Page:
Description of the Field
Careers associated with nonprofits are commonly misunderstood. People sometimes think, for example, that nonprofits pay lower salaries than for-profits, that they are reluctant to hire full-time workers, that nonprofits are part of the public sector, that nonprofits have little power to make an impact, or that nonprofit careers are for people without advanced degrees. This handout will dispel those common misconceptions to give you a better understanding of what it means to work at a nonprofit.
To start, let us define "nonprofit." Nonprofit refers to organizations that are neither for-profit businesses nor government agencies. Nonprofits are considered a subset of private industry, but generally have goals for the public good. Nonprofits restrict the use of surplus revenues and cannot redistribute these as profit or dividends. They may, however, use surplus revenue to sustain the organization for the future. This does not mean, however, that nonprofit employees do not get paid. Workers for nonprofits usually do receive salaries and nonprofits generally operate much like private companies. In addition to paid staff, many use a volunteer workforce: Volunteers are usually involved in fundraising campaigns, hosting events, service to the community, etc. and the paid staff manage and make the key decisions. Often, advisory boards comprised of volunteers have relevant experience or are influential in the community provide advice and direction to nonprofits. Nonprofits can also receive funding and oversight from the federal or state government or by an international body, such as the United Nations (UN). Nonprofits include charitable organizations such as hospitals, private schools, religious institutions, and social welfare organizations. Examples include Amnesty International, UNICEF, the American Red Cross, Wikimedia Foundation, and the Grameen Foundation. Other examples include the Boys & Girls Clubs of America, Make a Wish Foundation, and many educational institutions.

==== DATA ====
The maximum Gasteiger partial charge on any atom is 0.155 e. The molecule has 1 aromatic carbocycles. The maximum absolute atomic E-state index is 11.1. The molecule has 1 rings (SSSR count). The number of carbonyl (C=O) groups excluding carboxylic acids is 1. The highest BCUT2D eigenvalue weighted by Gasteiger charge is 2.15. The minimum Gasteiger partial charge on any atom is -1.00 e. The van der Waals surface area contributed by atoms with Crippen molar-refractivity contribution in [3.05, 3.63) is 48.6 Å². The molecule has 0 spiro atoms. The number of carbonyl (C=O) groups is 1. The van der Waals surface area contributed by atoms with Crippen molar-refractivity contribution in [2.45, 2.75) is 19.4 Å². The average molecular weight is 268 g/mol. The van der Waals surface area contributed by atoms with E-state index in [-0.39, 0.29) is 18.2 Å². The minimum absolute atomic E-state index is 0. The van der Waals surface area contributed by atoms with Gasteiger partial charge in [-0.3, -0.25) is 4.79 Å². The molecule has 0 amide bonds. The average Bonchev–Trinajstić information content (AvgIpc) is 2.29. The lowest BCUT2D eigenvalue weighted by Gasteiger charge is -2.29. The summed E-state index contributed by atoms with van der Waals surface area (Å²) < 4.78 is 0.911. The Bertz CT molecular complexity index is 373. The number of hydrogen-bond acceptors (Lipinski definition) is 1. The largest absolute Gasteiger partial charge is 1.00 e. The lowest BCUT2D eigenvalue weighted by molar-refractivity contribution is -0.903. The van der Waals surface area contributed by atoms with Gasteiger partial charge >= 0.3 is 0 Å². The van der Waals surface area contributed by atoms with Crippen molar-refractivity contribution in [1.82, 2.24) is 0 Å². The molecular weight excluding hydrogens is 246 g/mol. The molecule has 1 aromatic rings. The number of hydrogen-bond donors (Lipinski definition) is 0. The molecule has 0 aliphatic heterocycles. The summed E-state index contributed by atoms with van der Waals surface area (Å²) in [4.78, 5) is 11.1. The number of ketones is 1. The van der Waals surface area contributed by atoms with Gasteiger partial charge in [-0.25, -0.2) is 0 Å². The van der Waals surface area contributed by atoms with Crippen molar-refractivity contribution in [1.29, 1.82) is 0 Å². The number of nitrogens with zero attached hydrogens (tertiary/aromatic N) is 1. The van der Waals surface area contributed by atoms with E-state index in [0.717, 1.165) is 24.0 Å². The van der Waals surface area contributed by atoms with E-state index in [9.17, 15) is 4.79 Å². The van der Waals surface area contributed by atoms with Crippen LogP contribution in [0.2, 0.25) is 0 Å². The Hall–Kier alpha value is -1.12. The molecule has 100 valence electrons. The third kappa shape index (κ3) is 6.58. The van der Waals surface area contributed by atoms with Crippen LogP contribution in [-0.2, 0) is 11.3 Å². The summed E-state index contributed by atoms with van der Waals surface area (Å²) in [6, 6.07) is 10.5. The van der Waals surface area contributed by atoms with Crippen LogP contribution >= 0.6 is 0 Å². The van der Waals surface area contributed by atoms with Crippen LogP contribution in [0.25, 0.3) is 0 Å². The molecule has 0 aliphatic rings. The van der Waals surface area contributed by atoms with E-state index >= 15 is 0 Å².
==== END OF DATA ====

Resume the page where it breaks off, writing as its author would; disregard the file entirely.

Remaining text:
A nonprofit organization can work in nearly every sector of the economy. The most common areas for nonprofits include environmental services, global and community development, general education, arts and music education, health services, and humanitarian assistance. As an economics undergraduate, there are potentially thousands of career options at nonprofits, each unique to the specific sector and nonprofit organization. If you can’t find the right niche among the many available options, you can even be a social entrepreneur and start your own nonprofit.